Mapping Queer Oakland preserves LGBTQ+ history

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Elena Botkin-Levy learned the importance of documenting oral history as a child through listening to the elders in her family “tell fabulous stories” and appreciating the feeling that would evoke. Elders are, after all, the keepers of unsuspected and fascinating tales that would otherwise go unknown if not for someone keeping a record.

This is exactly the work that Botkin-Levy now does through her company, GEMS Oral Histories. But it’s not her first foray as a storyteller. Botkin-Levy previously did work with outLoud, an audio storytelling program acquired by YR Media in 2014 that gives queer youth a platform to talk about issues affecting their lives. Beginning in 2008, she was the facilitator of an intergenerational storytelling project with queer youth at outLoud that featured the stories of LGBTQ+ elders, and the project had various cohorts through 2014.

“It was one of the most impactful projects that I had worked on,” she said. “As a queer person and just noticing how few opportunities there are both for intergenerational storytelling, but in particular, the documenting of queer elders—it just felt so important to focus on that.”

Fueled by that work with youth at outLoud, she began working on an independent project with no money other than her own. She put a call out to various local LGBTQ organizations to gain interest from LGBTQ+ people over 60 who’ve lived in the East Bay for over two decades and would be willing to have their stories documented.

She published the results of those efforts in 2019, a collection of oral stories by 10 elders, as part of a project called LGBTQ+ Stories of the East Bay. Some of those stories were later donated to the non-profit Bay Area Lesbian Archives for preservation.


But Botkin-Levy knew that a handful of stories wasn’t enough to adequately tell the history of LGBTQ+ communities in the East Bay, and she decided to expand on the project.

Last November, she launched another call-out, this time with funding from the city of Oakland’s Cultural Funding Grant Program, which allowed her to pay participants a stipend and hire queer youth as production assistants. She also enlisted the help of Joe Hawkins, executive director of the Oakland LGBTQ Community Center, and Oakland activist Kin Folkz of the Queer Healing Arts Center.

The result is a gorgeous collection of illustrations and audio stories titled Mapping Queer Oakland, featuring the voices of 10 LGBTQ+ elders—from all walks of life and different neighborhoods in North, East, and deep East Oakland—telling tales about a city that younger Oakland residents never had a chance to experience.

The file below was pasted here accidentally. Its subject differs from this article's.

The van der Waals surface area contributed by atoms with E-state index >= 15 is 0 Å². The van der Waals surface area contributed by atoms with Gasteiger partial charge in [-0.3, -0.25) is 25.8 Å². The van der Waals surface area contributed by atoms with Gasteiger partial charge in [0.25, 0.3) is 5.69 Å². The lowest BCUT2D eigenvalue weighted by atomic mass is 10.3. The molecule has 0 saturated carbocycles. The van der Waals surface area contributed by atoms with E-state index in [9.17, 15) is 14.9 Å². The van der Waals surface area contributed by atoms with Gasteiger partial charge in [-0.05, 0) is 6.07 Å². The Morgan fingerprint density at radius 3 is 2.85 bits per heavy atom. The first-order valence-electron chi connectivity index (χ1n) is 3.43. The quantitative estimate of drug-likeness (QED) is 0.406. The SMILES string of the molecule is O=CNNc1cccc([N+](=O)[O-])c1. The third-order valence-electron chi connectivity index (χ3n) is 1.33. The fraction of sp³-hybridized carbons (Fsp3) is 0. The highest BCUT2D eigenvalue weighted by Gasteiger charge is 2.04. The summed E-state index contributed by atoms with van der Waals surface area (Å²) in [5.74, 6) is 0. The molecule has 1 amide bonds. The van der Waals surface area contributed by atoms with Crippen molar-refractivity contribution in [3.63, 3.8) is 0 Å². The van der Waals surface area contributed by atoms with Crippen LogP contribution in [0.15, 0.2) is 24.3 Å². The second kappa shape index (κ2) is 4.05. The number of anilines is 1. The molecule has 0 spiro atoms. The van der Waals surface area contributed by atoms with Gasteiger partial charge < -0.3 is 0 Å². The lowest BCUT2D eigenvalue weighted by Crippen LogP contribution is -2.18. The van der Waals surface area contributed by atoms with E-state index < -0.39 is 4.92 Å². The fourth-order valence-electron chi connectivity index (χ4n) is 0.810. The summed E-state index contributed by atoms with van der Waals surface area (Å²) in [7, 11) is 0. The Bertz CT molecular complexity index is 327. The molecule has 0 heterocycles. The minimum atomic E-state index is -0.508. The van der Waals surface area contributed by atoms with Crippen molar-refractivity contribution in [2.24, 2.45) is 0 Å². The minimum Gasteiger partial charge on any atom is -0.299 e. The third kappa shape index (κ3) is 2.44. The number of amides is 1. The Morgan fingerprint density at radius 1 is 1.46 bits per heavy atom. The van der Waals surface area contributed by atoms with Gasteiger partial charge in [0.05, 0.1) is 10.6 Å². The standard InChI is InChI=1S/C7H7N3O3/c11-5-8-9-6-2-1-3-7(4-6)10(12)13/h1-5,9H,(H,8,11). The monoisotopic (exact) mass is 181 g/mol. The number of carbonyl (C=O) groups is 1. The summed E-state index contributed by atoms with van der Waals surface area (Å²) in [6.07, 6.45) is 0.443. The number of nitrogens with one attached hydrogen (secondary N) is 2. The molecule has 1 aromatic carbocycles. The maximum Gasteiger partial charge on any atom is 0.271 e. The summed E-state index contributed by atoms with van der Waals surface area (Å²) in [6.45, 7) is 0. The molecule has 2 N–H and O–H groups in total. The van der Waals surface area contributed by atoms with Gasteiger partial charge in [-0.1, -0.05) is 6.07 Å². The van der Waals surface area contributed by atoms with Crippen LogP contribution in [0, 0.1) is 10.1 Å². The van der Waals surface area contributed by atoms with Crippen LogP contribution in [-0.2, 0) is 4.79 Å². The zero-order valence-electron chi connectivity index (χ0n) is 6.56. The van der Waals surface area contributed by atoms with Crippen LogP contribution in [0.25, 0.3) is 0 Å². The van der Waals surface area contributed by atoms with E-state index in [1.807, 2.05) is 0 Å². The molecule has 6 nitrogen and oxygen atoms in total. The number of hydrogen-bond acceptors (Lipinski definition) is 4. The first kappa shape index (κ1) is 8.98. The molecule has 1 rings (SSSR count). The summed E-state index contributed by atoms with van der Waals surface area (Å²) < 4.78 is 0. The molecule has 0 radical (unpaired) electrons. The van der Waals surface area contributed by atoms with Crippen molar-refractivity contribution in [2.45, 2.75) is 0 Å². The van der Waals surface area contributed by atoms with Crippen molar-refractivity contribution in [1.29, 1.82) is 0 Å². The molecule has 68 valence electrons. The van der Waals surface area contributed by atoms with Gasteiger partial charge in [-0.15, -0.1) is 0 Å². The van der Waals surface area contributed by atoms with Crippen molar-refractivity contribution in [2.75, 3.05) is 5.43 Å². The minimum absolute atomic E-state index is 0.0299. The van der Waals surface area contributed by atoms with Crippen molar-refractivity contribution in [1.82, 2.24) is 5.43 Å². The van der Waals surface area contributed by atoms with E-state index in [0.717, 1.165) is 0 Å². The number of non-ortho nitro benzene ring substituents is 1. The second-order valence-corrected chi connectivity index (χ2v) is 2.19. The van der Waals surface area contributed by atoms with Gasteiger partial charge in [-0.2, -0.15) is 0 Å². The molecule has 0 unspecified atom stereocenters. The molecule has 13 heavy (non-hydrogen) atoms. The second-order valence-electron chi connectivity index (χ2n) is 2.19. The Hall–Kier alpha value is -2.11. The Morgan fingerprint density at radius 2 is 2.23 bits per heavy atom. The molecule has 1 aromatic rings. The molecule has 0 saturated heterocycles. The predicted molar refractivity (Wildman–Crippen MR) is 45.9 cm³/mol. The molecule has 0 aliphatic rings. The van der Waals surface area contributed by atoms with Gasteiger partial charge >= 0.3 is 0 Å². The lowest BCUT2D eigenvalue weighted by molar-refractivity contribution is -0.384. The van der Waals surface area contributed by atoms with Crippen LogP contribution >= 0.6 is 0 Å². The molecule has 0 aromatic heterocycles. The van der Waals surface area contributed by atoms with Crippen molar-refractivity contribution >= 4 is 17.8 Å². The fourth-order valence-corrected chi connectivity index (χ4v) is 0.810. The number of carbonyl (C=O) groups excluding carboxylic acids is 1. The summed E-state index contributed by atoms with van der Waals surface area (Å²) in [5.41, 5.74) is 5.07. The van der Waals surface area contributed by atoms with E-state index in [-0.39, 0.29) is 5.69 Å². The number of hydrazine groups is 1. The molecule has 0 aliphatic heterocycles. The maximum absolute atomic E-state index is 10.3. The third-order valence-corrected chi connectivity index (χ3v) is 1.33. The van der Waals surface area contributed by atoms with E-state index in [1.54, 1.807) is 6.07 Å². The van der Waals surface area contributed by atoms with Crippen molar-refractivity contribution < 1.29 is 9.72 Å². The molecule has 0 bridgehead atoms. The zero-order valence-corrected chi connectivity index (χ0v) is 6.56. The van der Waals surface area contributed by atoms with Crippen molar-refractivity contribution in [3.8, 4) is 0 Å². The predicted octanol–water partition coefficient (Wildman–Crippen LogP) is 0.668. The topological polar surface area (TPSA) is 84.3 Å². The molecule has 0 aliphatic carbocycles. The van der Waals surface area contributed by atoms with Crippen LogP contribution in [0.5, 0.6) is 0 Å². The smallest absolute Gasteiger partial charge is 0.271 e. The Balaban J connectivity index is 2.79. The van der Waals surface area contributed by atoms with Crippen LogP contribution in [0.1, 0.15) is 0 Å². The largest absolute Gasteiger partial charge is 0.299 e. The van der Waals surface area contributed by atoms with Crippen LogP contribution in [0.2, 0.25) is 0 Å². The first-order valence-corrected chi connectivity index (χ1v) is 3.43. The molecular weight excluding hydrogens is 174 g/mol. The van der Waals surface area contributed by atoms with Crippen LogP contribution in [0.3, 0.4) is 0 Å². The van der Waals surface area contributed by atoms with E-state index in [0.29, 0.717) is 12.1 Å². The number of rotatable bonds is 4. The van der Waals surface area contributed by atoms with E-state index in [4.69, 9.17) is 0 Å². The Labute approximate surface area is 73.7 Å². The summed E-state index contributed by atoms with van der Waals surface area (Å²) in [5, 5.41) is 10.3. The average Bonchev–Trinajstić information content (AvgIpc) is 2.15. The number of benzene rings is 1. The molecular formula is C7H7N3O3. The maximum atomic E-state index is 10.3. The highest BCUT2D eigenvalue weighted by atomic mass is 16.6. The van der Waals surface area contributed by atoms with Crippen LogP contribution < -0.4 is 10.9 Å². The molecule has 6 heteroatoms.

“Because everything is so expensive in Oakland, the story of gentrification impacts queer elders in a very particular kind of way,” said Botkin-Levy. “A lot of elders no longer necessarily live in Oakland but had spent many years here and have lots of stories and connections. So, [that] comes up as a piece of the story as well.”

Each participant was beautifully illustrated by artist Rami KD, and like the earlier project by Botkin-Levy, Mapping Queer Oakland includes audio clips, a written transcript, and a map pinpointing where each elder lived with fascinating stories of a long-gone and sometimes forgotten Oakland. The project also includes a limited-run printed zine, with a digital version also available on the project website.

The collection includes detailed vignettes of life as experienced by Oakland residents. Like Randy Jordan and Mali (Ernest Andrews) who met in 1983, and began dating when they reconnected at Cable’s Reef, a gay bar in Oakland where The Legionnaire Saloon is now, which closed in 2007; and Janet Halfin, who was born at Highland Hospital in 1956 and was the first “male-presenting person in modern dance at Oakland High School.”

“There’s really this narrative of tying stories to place and to Oakland,” Botkin-Levy said, “and really connecting the narratives that people have in telling those stories.”

Inspired by the initial crop of stories, Botkin-Levy hopes to pursue more funding that will allow her to continue collective stories about this important but under-documented part of Oakland history.

“What’s so important for me is thinking about how hard folks over 60 fought for dignity, legal support, and recognition. All the things that their lives entail are so different than today,” she said. “And, really wanting to honor their experience and stories.”

Correction: outLoud was an audio storytelling program where Botkin-Levy was the facilitator of the intergenerational storytelling project, Also, the spelling of the name of her company is in all caps,

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